My grandfather Alvin Atkins, who has died aged 99, was the bandleader on Morecambe Central Pier from 1948 until 1965. Entertaining up to 2,000 dancers a night, Alvin Atkins and his band became one of Britain’s most respected names in popular music.
He first visited the Lancashire resort in 1936, at the age of 16, while a student at the Royal Northern College of Music in Manchester, where he was studying to be an opera singer and a violinist.
The only son of Alice (nee Cragg), a hat-maker, and her husband, Charles, a railwayman, he was born in Colne, east Lancashire, where he went to local schools. On arriving in Morecambe he was desperate to see the ballroom on the pier. He was not disappointed. “It was like going on board an ocean liner,” he said.
On that first visit, while his friend took to the floor with different girls, Alvin sat by the side of the dance floor. He became spellbound by the music of Richard Valery and his broadcast band. He took a long look at Valery and thought: “That’s it, that’s what I want to do.”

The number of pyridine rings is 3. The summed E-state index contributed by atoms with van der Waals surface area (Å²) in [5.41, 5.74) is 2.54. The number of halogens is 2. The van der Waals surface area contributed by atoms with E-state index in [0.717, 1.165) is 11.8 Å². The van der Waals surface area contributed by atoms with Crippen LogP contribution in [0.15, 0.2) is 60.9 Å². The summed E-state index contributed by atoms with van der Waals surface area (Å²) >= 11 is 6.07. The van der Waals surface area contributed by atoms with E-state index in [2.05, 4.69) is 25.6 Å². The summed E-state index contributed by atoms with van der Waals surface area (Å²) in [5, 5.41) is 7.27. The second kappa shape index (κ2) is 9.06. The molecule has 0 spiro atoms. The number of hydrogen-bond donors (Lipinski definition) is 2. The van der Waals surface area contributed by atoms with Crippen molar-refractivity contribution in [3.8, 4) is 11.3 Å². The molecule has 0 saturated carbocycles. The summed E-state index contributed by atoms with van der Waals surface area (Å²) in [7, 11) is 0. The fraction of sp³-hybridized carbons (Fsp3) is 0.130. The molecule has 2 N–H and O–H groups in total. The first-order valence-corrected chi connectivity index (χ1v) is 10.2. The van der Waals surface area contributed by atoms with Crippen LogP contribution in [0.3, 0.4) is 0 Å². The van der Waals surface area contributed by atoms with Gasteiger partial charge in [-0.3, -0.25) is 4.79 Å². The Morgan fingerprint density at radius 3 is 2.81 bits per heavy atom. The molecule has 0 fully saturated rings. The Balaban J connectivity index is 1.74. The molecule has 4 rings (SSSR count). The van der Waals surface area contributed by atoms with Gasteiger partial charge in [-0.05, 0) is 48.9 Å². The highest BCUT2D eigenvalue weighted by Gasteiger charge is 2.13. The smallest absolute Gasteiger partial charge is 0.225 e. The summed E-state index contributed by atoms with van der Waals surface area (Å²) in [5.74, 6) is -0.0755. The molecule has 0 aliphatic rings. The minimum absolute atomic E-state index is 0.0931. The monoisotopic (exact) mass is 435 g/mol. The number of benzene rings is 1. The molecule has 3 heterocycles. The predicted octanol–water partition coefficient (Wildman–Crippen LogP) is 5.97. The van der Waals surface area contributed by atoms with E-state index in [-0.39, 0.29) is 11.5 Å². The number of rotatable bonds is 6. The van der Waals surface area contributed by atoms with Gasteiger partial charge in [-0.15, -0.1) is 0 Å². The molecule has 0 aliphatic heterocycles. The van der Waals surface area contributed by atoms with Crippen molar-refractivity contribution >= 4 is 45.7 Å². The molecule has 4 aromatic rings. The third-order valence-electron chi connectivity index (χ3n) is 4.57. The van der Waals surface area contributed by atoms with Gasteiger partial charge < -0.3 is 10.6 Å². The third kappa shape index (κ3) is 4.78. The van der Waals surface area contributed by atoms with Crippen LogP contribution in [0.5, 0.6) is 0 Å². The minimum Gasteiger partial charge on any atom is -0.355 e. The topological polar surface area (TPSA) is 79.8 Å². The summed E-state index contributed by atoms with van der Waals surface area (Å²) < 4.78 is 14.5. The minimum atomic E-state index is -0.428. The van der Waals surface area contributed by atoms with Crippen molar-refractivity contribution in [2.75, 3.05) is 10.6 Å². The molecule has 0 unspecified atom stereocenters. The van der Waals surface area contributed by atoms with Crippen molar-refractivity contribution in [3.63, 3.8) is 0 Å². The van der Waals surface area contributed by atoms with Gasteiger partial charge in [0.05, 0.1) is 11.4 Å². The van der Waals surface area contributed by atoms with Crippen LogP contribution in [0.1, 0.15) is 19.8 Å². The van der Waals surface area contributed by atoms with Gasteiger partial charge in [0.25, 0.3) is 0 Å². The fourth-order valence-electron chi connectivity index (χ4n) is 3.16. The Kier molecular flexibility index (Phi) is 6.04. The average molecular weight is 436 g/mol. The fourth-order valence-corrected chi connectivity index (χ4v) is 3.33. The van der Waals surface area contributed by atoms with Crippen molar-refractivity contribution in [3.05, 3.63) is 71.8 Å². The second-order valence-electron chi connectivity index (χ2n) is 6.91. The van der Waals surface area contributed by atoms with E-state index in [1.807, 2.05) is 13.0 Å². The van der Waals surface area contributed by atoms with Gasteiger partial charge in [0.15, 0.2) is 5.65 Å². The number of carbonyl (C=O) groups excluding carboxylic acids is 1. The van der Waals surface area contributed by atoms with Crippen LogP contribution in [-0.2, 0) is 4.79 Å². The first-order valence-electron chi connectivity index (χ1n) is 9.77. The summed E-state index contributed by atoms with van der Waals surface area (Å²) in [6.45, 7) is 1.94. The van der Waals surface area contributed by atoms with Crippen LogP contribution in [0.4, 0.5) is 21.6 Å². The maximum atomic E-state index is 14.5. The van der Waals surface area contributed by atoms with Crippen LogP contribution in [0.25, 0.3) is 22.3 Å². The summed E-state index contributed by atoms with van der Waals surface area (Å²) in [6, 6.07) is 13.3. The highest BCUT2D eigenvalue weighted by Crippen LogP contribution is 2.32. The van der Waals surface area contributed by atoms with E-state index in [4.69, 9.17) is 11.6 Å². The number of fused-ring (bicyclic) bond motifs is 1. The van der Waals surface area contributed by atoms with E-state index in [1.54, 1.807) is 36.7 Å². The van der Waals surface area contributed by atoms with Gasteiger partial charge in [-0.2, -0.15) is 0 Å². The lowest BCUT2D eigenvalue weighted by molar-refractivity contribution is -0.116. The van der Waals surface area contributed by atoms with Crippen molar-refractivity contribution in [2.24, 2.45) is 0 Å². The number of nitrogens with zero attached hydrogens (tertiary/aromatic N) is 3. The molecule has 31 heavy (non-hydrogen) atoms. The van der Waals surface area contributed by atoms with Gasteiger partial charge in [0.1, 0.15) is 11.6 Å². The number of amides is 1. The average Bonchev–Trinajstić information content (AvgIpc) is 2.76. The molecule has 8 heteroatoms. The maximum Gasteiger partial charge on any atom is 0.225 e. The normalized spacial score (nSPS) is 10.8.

In 1948, having played in theatres across the north-west as a saxophonist, he got the call he wanted. He was to become the next bandleader at the pier. Now married, he moved with his wife, Margaret (nee Fraser), to Morecambe permanently. With my grandmother’s support, these were to be his most successful years. In the summer the band would play six nights a week. Saturday nights were so popular that management would warn him not to play jive music, for fear the floor would give way.
As rock music appeared, demand for ballroom dancing gradually faded – and eventually Alvin and his band had to leave the pier. On their last night, in November 1965, in what must have been the most incongruous of evenings, they were followed on stage by the Small Faces.
Preferring to remain in Morecambe rather than seek work elsewhere, Alvin took up a residency at the Midland hotel. To supplement his income he taught music locally and later opened a photography studio – once flying over Morecambe in a small aircraft to take aerial shots of the town to be used for postcards.
I will miss his favourite stories: helping a young Victoria Wood to join the Musicians’ Union; how in the winter the band would wear pyjamas under their tuxedos; how he once shared digs with Max Bygraves.
His delight in performance was infectious. “Enjoy life” he would exclaim, as if still behind the microphone about to announce the band’s next song.
Margaret died in 2012. He is survived by his son, Howard, two grandchildren, Ben and me, and two great-grandchildren.